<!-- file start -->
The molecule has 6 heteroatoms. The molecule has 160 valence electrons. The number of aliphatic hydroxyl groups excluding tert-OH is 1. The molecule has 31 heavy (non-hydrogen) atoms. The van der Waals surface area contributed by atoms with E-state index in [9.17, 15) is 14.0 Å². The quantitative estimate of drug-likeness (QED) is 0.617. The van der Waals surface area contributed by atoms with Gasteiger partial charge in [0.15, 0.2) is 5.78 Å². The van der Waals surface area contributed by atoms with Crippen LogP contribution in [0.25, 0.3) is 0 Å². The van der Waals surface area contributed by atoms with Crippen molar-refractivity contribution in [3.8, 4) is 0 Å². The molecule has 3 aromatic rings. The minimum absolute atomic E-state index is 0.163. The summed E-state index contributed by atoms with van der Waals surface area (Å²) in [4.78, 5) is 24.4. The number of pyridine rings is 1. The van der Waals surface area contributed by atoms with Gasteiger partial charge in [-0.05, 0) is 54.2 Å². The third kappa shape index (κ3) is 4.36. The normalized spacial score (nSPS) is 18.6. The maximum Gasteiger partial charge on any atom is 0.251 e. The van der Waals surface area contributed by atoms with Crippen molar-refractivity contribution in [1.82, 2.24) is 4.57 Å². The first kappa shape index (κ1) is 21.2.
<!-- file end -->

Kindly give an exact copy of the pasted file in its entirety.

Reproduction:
The molecule has 6 heteroatoms. The molecule has 160 valence electrons. The number of aliphatic hydroxyl groups excluding tert-OH is 1. The molecule has 31 heavy (non-hydrogen) atoms. The van der Waals surface area contributed by atoms with E-state index in [9.17, 15) is 14.0 Å². The quantitative estimate of drug-likeness (QED) is 0.617. The van der Waals surface area contributed by atoms with Gasteiger partial charge in [0.15, 0.2) is 5.78 Å². The van der Waals surface area contributed by atoms with Crippen LogP contribution in [0.25, 0.3) is 0 Å². The van der Waals surface area contributed by atoms with Crippen molar-refractivity contribution in [3.8, 4) is 0 Å². The molecule has 3 aromatic rings. The minimum absolute atomic E-state index is 0.163. The summed E-state index contributed by atoms with van der Waals surface area (Å²) in [4.78, 5) is 24.4. The number of pyridine rings is 1. The van der Waals surface area contributed by atoms with Gasteiger partial charge in [-0.05, 0) is 54.2 Å². The third kappa shape index (κ3) is 4.36. The normalized spacial score (nSPS) is 18.6. The maximum Gasteiger partial charge on any atom is 0.251 e. The van der Waals surface area contributed by atoms with Crippen molar-refractivity contribution in [1.82, 2.24) is 4.57 Å². The first kappa shape index (κ1) is 21.2.